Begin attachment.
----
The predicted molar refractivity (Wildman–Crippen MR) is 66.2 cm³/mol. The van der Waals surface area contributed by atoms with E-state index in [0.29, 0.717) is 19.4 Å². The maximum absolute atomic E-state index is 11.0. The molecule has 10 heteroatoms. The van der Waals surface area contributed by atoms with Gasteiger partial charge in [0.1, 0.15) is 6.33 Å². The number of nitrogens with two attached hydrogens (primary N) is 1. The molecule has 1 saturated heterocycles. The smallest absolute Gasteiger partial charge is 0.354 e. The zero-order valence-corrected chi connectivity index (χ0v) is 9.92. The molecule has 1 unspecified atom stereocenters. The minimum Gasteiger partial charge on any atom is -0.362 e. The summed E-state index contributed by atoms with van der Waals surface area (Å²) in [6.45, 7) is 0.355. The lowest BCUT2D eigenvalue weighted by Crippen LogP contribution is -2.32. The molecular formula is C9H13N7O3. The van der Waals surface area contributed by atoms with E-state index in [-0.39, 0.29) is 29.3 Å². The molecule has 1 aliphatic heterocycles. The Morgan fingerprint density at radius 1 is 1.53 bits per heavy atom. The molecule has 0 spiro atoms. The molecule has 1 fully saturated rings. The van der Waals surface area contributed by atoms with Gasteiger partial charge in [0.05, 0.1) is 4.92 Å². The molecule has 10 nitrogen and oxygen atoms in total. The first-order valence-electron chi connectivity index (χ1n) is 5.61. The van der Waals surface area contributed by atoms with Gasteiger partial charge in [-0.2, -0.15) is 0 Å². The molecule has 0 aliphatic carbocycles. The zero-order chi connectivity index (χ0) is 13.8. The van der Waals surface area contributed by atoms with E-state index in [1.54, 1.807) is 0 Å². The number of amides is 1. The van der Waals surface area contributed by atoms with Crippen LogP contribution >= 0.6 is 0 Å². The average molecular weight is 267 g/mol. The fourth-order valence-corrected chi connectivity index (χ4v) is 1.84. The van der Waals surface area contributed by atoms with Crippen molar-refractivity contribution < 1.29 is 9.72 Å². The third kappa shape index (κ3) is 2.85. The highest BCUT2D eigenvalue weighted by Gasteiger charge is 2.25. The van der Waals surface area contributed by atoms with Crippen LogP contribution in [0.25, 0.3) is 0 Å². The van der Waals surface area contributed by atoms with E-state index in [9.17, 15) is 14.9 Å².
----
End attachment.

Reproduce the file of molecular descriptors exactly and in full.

The predicted molar refractivity (Wildman–Crippen MR) is 66.2 cm³/mol. The van der Waals surface area contributed by atoms with E-state index in [0.29, 0.717) is 19.4 Å². The maximum absolute atomic E-state index is 11.0. The molecule has 10 heteroatoms. The van der Waals surface area contributed by atoms with Gasteiger partial charge in [0.1, 0.15) is 6.33 Å². The number of nitrogens with two attached hydrogens (primary N) is 1. The molecule has 1 saturated heterocycles. The smallest absolute Gasteiger partial charge is 0.354 e. The zero-order valence-corrected chi connectivity index (χ0v) is 9.92. The molecule has 1 unspecified atom stereocenters. The minimum Gasteiger partial charge on any atom is -0.362 e. The summed E-state index contributed by atoms with van der Waals surface area (Å²) in [6.45, 7) is 0.355. The lowest BCUT2D eigenvalue weighted by Crippen LogP contribution is -2.32. The molecular formula is C9H13N7O3. The van der Waals surface area contributed by atoms with E-state index in [-0.39, 0.29) is 29.3 Å². The molecule has 1 aliphatic heterocycles. The Morgan fingerprint density at radius 1 is 1.53 bits per heavy atom. The molecule has 0 spiro atoms. The molecule has 1 fully saturated rings. The van der Waals surface area contributed by atoms with Gasteiger partial charge in [0.05, 0.1) is 4.92 Å². The molecule has 10 nitrogen and oxygen atoms in total. The first-order valence-electron chi connectivity index (χ1n) is 5.61. The van der Waals surface area contributed by atoms with Gasteiger partial charge in [-0.2, -0.15) is 0 Å². The molecule has 0 aliphatic carbocycles. The zero-order chi connectivity index (χ0) is 13.8. The van der Waals surface area contributed by atoms with E-state index in [1.54, 1.807) is 0 Å². The number of amides is 1. The van der Waals surface area contributed by atoms with Crippen LogP contribution >= 0.6 is 0 Å². The average molecular weight is 267 g/mol. The fourth-order valence-corrected chi connectivity index (χ4v) is 1.84. The van der Waals surface area contributed by atoms with Crippen molar-refractivity contribution < 1.29 is 9.72 Å². The third kappa shape index (κ3) is 2.85. The highest BCUT2D eigenvalue weighted by Gasteiger charge is 2.25. The van der Waals surface area contributed by atoms with Crippen LogP contribution in [0.25, 0.3) is 0 Å². The van der Waals surface area contributed by atoms with E-state index in [9.17, 15) is 14.9 Å².